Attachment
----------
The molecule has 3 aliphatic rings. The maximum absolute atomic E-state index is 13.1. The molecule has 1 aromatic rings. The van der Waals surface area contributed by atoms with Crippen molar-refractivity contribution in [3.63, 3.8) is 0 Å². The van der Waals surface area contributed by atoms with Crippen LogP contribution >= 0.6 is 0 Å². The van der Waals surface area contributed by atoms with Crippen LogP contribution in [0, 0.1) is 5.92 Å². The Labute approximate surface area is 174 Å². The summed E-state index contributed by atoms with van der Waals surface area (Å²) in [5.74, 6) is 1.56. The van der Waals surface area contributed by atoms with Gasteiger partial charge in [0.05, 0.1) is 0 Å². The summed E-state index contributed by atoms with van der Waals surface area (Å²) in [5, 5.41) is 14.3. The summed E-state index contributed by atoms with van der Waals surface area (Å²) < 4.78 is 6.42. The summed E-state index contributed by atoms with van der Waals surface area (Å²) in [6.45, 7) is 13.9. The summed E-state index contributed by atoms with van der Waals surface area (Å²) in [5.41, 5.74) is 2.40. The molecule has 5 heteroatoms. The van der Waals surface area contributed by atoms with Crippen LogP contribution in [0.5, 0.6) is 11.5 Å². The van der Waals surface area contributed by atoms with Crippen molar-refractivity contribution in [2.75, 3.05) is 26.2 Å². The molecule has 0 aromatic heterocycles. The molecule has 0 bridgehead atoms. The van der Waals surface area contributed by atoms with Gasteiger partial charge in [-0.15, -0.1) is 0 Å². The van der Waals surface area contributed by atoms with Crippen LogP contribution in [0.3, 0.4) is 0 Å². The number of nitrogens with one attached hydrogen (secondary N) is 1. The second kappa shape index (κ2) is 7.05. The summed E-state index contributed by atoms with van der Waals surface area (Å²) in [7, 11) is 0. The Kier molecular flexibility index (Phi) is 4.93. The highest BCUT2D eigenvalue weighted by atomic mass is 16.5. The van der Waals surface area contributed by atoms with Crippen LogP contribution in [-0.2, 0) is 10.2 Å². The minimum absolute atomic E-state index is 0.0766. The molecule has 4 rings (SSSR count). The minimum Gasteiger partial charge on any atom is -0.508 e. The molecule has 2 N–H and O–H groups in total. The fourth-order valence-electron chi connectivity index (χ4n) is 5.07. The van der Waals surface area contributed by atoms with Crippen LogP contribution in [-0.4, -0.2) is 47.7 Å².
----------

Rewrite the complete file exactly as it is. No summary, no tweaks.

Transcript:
The molecule has 3 aliphatic rings. The maximum absolute atomic E-state index is 13.1. The molecule has 1 aromatic rings. The van der Waals surface area contributed by atoms with Crippen molar-refractivity contribution in [3.63, 3.8) is 0 Å². The van der Waals surface area contributed by atoms with Crippen LogP contribution >= 0.6 is 0 Å². The van der Waals surface area contributed by atoms with Crippen LogP contribution in [0, 0.1) is 5.92 Å². The Labute approximate surface area is 174 Å². The summed E-state index contributed by atoms with van der Waals surface area (Å²) in [5.74, 6) is 1.56. The van der Waals surface area contributed by atoms with Gasteiger partial charge in [0.05, 0.1) is 0 Å². The summed E-state index contributed by atoms with van der Waals surface area (Å²) in [5, 5.41) is 14.3. The summed E-state index contributed by atoms with van der Waals surface area (Å²) < 4.78 is 6.42. The summed E-state index contributed by atoms with van der Waals surface area (Å²) in [6.45, 7) is 13.9. The summed E-state index contributed by atoms with van der Waals surface area (Å²) in [5.41, 5.74) is 2.40. The molecule has 5 heteroatoms. The van der Waals surface area contributed by atoms with Crippen LogP contribution in [0.5, 0.6) is 11.5 Å². The van der Waals surface area contributed by atoms with Crippen molar-refractivity contribution in [2.75, 3.05) is 26.2 Å². The molecule has 0 aromatic heterocycles. The molecule has 0 bridgehead atoms. The van der Waals surface area contributed by atoms with Gasteiger partial charge in [-0.15, -0.1) is 0 Å². The van der Waals surface area contributed by atoms with Crippen LogP contribution in [0.3, 0.4) is 0 Å². The number of nitrogens with one attached hydrogen (secondary N) is 1. The second kappa shape index (κ2) is 7.05. The summed E-state index contributed by atoms with van der Waals surface area (Å²) in [7, 11) is 0. The Kier molecular flexibility index (Phi) is 4.93. The highest BCUT2D eigenvalue weighted by atomic mass is 16.5. The van der Waals surface area contributed by atoms with Crippen LogP contribution in [-0.2, 0) is 10.2 Å². The minimum absolute atomic E-state index is 0.0766. The molecule has 4 rings (SSSR count). The minimum Gasteiger partial charge on any atom is -0.508 e. The molecule has 2 N–H and O–H groups in total. The fourth-order valence-electron chi connectivity index (χ4n) is 5.07. The van der Waals surface area contributed by atoms with Crippen LogP contribution in [-0.4, -0.2) is 47.7 Å².